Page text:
location of Tashkent

Uzbekistan has well preserved relics from the time when Central Asia was a center of empire, learning, and trade. Uzbekistan cities including Samarkand , Bukhara , Khiva, Shakhrisabz and Tashkent live on in the imagination of the West as symbols of oriental beauty and mystery.

Ancient cities of Uzbekistan were located on the ancient Silk Road, the trading route between China and the West. The route took its name from silk, the commodity most in demand in Europe from China during the Roman period. Some of the most influential and savage conquerors came and ruled these lands. Alexander the Great set up at least 8 cities in Central Asia between 334 - 323 BC before the caravans began traveling through the Silk Road after around 138 BC China opened its border to trade. Between 484 - 1150 Huns and Turks came from the west and brought with them a new religion of Islam. Many mosques and Madrassahs were built in Uzbekistan cities of Samarkand , Bukhara and Khiva during this period, including remaining structures of the Samanids. Most of the cities were destroyed during the invasion of the Genghis Khan in 1220. His descendant Timur, known also as Tamerlane, resurrected once famous cities by using the labor of slaves and artists captured during successful crusades. Timur conquered Persia , captured Baghdad , and lead expeditions to Anatolia and India . Most of the architecture that is found in Samarkand was build by Timur and his grandson Ulugbek.

Administratively Uzbekistan divided into 12 Provinces (Viloyat) and 1 Autonomous Republic.

Republic of Karakalpakstan  




Some of the world's most audacious and beautiful examples of Islamic religious buildings are to be found in Uzbekistan 's Bukhara , Khiva and, especially, Samarkand . Most of the monumental mosques, minarets, mausolea and monasteries date from the time of the Timurids, great appreciators of glitzy, glazed goth-ish glories. Uzbekistan 's folk art has tended towards the portable - clothes, arms, jewellery, weaving, embroidery and rugs - in tune with semi-nomadic living. Islam prohibits the depiction of the living, so traditional arts developed in the form of calligraphy, combining Islamic script with arabesques, and the carving of doors and screens. Painting was revived under the Soviets and became a curious hybrid of socialist realism and mock traditionalism - try smiling Ukbeks at a teahouse with futuristic chimneys thrusting skywards in the background.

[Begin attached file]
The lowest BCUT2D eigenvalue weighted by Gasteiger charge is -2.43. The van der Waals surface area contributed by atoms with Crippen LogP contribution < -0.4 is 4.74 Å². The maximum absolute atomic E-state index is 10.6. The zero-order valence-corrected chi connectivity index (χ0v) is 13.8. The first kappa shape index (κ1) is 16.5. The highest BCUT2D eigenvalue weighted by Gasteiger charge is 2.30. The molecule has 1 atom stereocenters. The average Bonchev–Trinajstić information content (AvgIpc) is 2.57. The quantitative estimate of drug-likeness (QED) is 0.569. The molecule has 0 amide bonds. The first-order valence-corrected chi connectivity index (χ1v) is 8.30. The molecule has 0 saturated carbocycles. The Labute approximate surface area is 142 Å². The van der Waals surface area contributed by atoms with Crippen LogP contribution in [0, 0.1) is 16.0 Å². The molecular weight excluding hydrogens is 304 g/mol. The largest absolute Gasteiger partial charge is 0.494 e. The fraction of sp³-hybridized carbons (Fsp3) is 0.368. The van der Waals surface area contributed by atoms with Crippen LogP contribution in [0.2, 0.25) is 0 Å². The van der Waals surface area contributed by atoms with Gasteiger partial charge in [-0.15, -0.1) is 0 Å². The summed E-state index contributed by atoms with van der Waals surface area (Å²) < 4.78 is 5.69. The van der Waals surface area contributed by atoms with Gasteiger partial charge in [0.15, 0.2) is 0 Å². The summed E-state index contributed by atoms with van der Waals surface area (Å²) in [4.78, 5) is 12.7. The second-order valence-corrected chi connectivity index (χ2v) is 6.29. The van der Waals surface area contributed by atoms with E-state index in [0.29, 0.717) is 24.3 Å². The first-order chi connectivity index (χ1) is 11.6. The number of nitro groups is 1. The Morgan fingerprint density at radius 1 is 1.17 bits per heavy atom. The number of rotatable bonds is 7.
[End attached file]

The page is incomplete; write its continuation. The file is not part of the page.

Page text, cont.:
Uzbek men usually wear sombre colours, except for the bright-coloured sash which older men use to close their long quilted coats. Nearly all wear the dopy , a black, four-sided skullcap embroidered in white. Uzbek women are fond of dresses in sparkly cloth, often worn as a knee-length gown with trousers of the same material underneath. One or two braids indicate a married woman; more braids signify a single woman. Eyebrows that grow together over the bridge of the nose are considered attractive and are often supplemented with pencil for the right effect. Uzbek is the official language of Uzbekistan , though Russian is still the language of government and academia and Tajik is spoken in Samarkand and Bukhara .

Central Asian food resembles that of the Middle East or the Mediterranean in its use of rice, savoury seasonings, vegetables and legumes, yoghurt and grilled meats. In northern Uzbekistan meals often consist of pilafs, kebabs, noodles and pasta, stews, elaborate breads and pastries. Subtle seasonings and fancy sweets distinguish the cuisine of southern Uzbekistan . Tea is ubiquitous, usually served without milk. Despite their Muslim heritage, most Uzbekis drink alcohol, at least with guests. If you don't enjoy hard booze (commonly vodka), make your excuses early.


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